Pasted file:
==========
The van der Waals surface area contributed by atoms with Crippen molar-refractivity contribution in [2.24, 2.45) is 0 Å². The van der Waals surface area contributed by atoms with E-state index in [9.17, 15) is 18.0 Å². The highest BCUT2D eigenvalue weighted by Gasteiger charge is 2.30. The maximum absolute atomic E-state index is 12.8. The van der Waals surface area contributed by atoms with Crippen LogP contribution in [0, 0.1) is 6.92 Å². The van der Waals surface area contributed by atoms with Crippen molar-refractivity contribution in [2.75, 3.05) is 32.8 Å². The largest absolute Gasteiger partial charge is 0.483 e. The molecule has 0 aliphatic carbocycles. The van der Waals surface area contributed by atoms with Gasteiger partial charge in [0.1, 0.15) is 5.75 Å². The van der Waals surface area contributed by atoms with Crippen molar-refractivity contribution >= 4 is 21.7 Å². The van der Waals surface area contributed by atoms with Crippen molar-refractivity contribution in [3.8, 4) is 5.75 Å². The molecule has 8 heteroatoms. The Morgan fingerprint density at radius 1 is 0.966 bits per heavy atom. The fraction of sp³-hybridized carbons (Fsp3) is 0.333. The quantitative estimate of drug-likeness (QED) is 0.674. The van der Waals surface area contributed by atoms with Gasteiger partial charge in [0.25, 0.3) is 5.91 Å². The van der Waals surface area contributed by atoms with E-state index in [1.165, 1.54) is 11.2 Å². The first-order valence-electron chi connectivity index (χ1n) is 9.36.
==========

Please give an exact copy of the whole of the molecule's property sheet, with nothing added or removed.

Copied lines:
The van der Waals surface area contributed by atoms with Crippen molar-refractivity contribution in [2.24, 2.45) is 0 Å². The van der Waals surface area contributed by atoms with E-state index in [9.17, 15) is 18.0 Å². The highest BCUT2D eigenvalue weighted by Gasteiger charge is 2.30. The maximum absolute atomic E-state index is 12.8. The van der Waals surface area contributed by atoms with Crippen LogP contribution in [0, 0.1) is 6.92 Å². The van der Waals surface area contributed by atoms with Crippen molar-refractivity contribution in [2.75, 3.05) is 32.8 Å². The largest absolute Gasteiger partial charge is 0.483 e. The molecule has 0 aliphatic carbocycles. The van der Waals surface area contributed by atoms with Gasteiger partial charge in [0.1, 0.15) is 5.75 Å². The van der Waals surface area contributed by atoms with Crippen molar-refractivity contribution >= 4 is 21.7 Å². The van der Waals surface area contributed by atoms with Crippen molar-refractivity contribution in [3.8, 4) is 5.75 Å². The molecule has 8 heteroatoms. The Morgan fingerprint density at radius 1 is 0.966 bits per heavy atom. The fraction of sp³-hybridized carbons (Fsp3) is 0.333. The quantitative estimate of drug-likeness (QED) is 0.674. The van der Waals surface area contributed by atoms with Gasteiger partial charge in [0.25, 0.3) is 5.91 Å². The van der Waals surface area contributed by atoms with E-state index in [1.165, 1.54) is 11.2 Å². The first-order valence-electron chi connectivity index (χ1n) is 9.36.